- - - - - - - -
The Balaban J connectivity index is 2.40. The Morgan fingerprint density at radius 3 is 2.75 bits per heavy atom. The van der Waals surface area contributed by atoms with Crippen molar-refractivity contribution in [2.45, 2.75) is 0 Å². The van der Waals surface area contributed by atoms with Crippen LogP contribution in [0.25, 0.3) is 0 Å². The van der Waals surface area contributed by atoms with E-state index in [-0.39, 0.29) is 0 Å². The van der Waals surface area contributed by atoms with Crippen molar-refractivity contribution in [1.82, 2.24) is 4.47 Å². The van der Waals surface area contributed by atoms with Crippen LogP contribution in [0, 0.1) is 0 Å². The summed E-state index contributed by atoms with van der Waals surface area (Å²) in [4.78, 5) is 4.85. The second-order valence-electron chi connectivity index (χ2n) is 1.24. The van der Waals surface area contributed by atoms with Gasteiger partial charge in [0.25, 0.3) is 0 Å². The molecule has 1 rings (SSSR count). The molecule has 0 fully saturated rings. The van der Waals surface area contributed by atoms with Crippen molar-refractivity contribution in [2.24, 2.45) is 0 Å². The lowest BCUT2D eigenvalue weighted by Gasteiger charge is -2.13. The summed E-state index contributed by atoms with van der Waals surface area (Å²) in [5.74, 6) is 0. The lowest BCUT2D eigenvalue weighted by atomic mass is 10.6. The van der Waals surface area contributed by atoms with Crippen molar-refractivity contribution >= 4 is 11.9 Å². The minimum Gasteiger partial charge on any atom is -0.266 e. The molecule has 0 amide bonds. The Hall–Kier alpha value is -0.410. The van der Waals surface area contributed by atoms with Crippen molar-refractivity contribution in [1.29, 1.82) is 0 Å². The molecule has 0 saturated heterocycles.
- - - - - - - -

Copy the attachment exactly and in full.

The Balaban J connectivity index is 2.40. The Morgan fingerprint density at radius 3 is 2.75 bits per heavy atom. The van der Waals surface area contributed by atoms with Crippen molar-refractivity contribution in [2.45, 2.75) is 0 Å². The van der Waals surface area contributed by atoms with Crippen LogP contribution in [0.25, 0.3) is 0 Å². The van der Waals surface area contributed by atoms with E-state index in [-0.39, 0.29) is 0 Å². The van der Waals surface area contributed by atoms with Crippen molar-refractivity contribution in [1.82, 2.24) is 4.47 Å². The van der Waals surface area contributed by atoms with Crippen LogP contribution in [0, 0.1) is 0 Å². The summed E-state index contributed by atoms with van der Waals surface area (Å²) in [4.78, 5) is 4.85. The second-order valence-electron chi connectivity index (χ2n) is 1.24. The van der Waals surface area contributed by atoms with Gasteiger partial charge in [0.25, 0.3) is 0 Å². The molecule has 1 rings (SSSR count). The molecule has 0 fully saturated rings. The van der Waals surface area contributed by atoms with Crippen molar-refractivity contribution in [2.24, 2.45) is 0 Å². The lowest BCUT2D eigenvalue weighted by Gasteiger charge is -2.13. The summed E-state index contributed by atoms with van der Waals surface area (Å²) in [5.74, 6) is 0. The lowest BCUT2D eigenvalue weighted by atomic mass is 10.6. The van der Waals surface area contributed by atoms with Crippen molar-refractivity contribution >= 4 is 11.9 Å². The minimum Gasteiger partial charge on any atom is -0.266 e. The molecule has 0 amide bonds. The Hall–Kier alpha value is -0.410. The van der Waals surface area contributed by atoms with Crippen molar-refractivity contribution in [1.29, 1.82) is 0 Å². The molecule has 0 saturated heterocycles.